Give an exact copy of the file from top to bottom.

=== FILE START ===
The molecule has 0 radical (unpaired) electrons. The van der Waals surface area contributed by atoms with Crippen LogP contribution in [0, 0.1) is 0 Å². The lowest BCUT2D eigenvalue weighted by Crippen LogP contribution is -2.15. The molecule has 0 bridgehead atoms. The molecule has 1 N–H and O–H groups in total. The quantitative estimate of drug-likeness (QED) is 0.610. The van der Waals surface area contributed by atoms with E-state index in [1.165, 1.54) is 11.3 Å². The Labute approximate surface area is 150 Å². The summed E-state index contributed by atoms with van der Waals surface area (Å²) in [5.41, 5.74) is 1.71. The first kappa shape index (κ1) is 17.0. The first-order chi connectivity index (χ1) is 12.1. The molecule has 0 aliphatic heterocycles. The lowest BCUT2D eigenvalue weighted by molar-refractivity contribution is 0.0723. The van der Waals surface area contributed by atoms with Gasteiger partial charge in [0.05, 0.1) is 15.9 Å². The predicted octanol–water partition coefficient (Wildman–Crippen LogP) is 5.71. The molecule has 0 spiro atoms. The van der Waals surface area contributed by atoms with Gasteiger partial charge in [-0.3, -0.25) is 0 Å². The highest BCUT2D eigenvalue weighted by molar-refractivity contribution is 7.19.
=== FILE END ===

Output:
The molecule has 0 radical (unpaired) electrons. The van der Waals surface area contributed by atoms with Crippen LogP contribution in [0, 0.1) is 0 Å². The lowest BCUT2D eigenvalue weighted by Crippen LogP contribution is -2.15. The molecule has 0 bridgehead atoms. The molecule has 1 N–H and O–H groups in total. The quantitative estimate of drug-likeness (QED) is 0.610. The van der Waals surface area contributed by atoms with E-state index in [1.165, 1.54) is 11.3 Å². The Labute approximate surface area is 150 Å². The summed E-state index contributed by atoms with van der Waals surface area (Å²) in [5.41, 5.74) is 1.71. The first kappa shape index (κ1) is 17.0. The first-order chi connectivity index (χ1) is 12.1. The molecule has 0 aliphatic heterocycles. The lowest BCUT2D eigenvalue weighted by molar-refractivity contribution is 0.0723. The van der Waals surface area contributed by atoms with Gasteiger partial charge in [0.05, 0.1) is 15.9 Å². The predicted octanol–water partition coefficient (Wildman–Crippen LogP) is 5.71. The molecule has 0 spiro atoms. The van der Waals surface area contributed by atoms with Gasteiger partial charge in [-0.3, -0.25) is 0 Å². The highest BCUT2D eigenvalue weighted by molar-refractivity contribution is 7.19.